Despite tireless effort by Wynn Resorts, the Encore Boston Harbor Hotel and Casino seems destined to suffer a major scandal. Most astounding is that the conglomerate has yet to fully recover from a previous major controversy. It was not so long ago that Wynn Resorts was steeped in sexual misconduct drama that hit headline news. Steve Wynn, founder of the group, came under fire for alleged decades of sexual harassment. A multitude of female employees stepped forward to vocalise their stories, ultimately resulting in two crippling fines.
The Nevada Gaming Control Board fined Wynn Resorts a staggering $20 million, followed quickly by the Massachusetts Gaming Commission with a $35 million fine. But it was not the monetary penalties that were most damaging to the organisation; heavy criticism was near deafening, with many questioning how the sexual harassment had gone on for decades with no sign of intervention from management.
Indications were that Wynn Resorts was desperate to recover their shattered reputation. They moved forward with opening the $2.6 billion luxury resort Encore Boston Harbor. At first all seemed to be going well, with $16.8 million generated in the first week. But it wasn’t long before a new scandal shattered their reputation a second time. Accusations surfaced that the venue was knowingly cheating its patrons.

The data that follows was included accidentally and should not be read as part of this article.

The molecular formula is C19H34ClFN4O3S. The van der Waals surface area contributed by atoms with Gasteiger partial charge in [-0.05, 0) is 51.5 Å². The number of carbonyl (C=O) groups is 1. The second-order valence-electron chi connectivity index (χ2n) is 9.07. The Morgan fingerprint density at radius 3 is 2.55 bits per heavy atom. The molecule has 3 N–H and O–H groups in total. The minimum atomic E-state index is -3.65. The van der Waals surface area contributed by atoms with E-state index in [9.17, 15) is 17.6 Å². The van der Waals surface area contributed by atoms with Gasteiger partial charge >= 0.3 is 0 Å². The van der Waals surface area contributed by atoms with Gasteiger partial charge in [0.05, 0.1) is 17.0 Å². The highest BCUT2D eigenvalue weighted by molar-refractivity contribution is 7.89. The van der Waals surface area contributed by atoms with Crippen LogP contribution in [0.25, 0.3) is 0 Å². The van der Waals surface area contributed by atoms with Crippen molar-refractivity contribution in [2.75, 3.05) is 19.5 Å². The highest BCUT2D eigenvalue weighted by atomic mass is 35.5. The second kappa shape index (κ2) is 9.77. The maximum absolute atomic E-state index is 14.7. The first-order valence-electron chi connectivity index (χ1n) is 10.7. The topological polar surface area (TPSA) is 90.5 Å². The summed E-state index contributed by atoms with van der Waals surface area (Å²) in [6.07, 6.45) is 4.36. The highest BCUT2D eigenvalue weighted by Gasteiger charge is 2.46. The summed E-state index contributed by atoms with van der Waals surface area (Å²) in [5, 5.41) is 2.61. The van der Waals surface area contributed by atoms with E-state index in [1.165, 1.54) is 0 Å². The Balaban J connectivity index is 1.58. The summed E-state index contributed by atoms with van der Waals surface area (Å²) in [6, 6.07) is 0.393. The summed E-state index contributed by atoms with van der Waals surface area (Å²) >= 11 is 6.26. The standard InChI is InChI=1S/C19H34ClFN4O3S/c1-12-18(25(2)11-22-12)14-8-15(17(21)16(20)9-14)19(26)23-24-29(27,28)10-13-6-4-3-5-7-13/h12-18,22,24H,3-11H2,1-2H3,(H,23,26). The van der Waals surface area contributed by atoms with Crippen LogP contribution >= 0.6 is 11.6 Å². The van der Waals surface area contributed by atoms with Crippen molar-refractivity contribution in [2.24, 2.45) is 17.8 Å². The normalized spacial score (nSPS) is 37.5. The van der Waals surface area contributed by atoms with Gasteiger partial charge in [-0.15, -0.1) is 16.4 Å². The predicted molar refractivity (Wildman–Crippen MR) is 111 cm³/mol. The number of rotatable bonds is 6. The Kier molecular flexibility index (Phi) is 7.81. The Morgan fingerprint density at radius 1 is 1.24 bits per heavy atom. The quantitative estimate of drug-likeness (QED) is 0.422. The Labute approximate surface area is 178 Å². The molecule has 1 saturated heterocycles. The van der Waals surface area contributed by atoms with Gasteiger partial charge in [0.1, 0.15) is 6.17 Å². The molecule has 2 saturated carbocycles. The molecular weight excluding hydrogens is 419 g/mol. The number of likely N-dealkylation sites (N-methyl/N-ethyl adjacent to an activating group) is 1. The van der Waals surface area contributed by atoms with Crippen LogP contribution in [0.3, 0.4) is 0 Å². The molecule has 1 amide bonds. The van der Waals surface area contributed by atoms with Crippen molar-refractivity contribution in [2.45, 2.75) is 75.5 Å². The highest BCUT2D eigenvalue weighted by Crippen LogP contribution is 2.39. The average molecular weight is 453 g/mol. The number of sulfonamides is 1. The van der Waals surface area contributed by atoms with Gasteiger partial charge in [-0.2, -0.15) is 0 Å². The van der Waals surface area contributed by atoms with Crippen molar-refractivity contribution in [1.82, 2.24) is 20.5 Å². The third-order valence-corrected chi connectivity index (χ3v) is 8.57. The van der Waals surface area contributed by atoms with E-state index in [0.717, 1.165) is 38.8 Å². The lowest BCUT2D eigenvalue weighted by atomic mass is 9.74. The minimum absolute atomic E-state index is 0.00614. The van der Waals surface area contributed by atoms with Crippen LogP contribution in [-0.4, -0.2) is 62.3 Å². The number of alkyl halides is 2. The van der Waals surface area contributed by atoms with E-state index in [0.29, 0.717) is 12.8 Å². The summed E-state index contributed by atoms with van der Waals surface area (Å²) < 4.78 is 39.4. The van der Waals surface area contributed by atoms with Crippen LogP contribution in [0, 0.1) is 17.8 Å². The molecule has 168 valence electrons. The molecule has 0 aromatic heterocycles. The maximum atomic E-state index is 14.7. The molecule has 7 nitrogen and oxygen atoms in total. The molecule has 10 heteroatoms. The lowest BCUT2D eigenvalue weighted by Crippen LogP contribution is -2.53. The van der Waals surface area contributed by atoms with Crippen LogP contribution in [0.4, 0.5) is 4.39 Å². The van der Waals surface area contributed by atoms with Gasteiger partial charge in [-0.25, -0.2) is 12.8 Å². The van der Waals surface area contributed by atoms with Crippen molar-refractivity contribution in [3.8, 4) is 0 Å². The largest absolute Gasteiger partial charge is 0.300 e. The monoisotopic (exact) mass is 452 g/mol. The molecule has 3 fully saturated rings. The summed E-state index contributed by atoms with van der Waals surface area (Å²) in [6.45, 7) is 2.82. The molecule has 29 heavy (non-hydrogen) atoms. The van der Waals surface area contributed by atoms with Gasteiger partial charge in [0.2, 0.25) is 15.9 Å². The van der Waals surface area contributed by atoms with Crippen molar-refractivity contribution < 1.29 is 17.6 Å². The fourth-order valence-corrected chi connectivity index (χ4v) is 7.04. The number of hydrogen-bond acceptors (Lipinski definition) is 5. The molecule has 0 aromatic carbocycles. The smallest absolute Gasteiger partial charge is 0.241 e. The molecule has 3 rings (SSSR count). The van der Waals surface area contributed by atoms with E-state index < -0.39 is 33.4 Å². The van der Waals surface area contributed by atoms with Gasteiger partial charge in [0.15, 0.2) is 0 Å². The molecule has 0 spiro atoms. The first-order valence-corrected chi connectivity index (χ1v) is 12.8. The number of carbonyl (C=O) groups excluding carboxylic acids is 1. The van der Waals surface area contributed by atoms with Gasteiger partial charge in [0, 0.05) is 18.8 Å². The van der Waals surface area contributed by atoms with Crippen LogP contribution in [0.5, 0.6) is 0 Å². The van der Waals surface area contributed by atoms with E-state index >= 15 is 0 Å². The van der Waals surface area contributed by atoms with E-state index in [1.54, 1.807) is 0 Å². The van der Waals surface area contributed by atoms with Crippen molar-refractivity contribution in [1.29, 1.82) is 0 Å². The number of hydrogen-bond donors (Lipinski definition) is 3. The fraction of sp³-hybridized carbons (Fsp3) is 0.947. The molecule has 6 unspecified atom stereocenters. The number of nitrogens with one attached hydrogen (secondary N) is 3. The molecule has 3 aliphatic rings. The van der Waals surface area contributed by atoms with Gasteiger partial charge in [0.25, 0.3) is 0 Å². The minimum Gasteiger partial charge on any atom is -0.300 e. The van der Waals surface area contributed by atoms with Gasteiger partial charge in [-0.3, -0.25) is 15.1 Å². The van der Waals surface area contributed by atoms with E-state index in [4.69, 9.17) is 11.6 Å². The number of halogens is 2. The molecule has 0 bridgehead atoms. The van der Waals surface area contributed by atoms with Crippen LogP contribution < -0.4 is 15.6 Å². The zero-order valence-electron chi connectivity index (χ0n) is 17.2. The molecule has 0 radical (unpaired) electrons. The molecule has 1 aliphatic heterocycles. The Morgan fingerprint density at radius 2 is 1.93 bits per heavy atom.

Richard Schuster has now filed a class-action lawsuit at the Middlesex Superior Court. The New Yorker claims that funds he won at the Blackjack table were withheld, and he would be seeing the matter through in court.
In a statement Schuster says he won at the Blackjack tables and was paid out at 6-5 odds. But according to him, he should have been paid out at better 3-2 odds, which is in line with established regulations. It is possible for any gambling establishment to provide 6-5 payouts, but only if certain rules and regulations are met. The lawsuit says that Encore Boston Harbor did not meet regulations, and so was knowingly breaking the law.
In practice, regulations stipulate that steps must be taken by any gambling venue to level the playing fields between player and the house. For example 1-2 decks of cards must be used, which increases the chances of the player winning. If 6-8 decks are used, the odds are boosted in favour of the house. The lawsuit claims that 8 decks were used at the Encore Boston Harbor Casino, meaning that requirements were not met to pay the less generous odds.
The allegations were, of course, denied by the venue. But the legal process is still in its early stages, with an outcome still to be determined.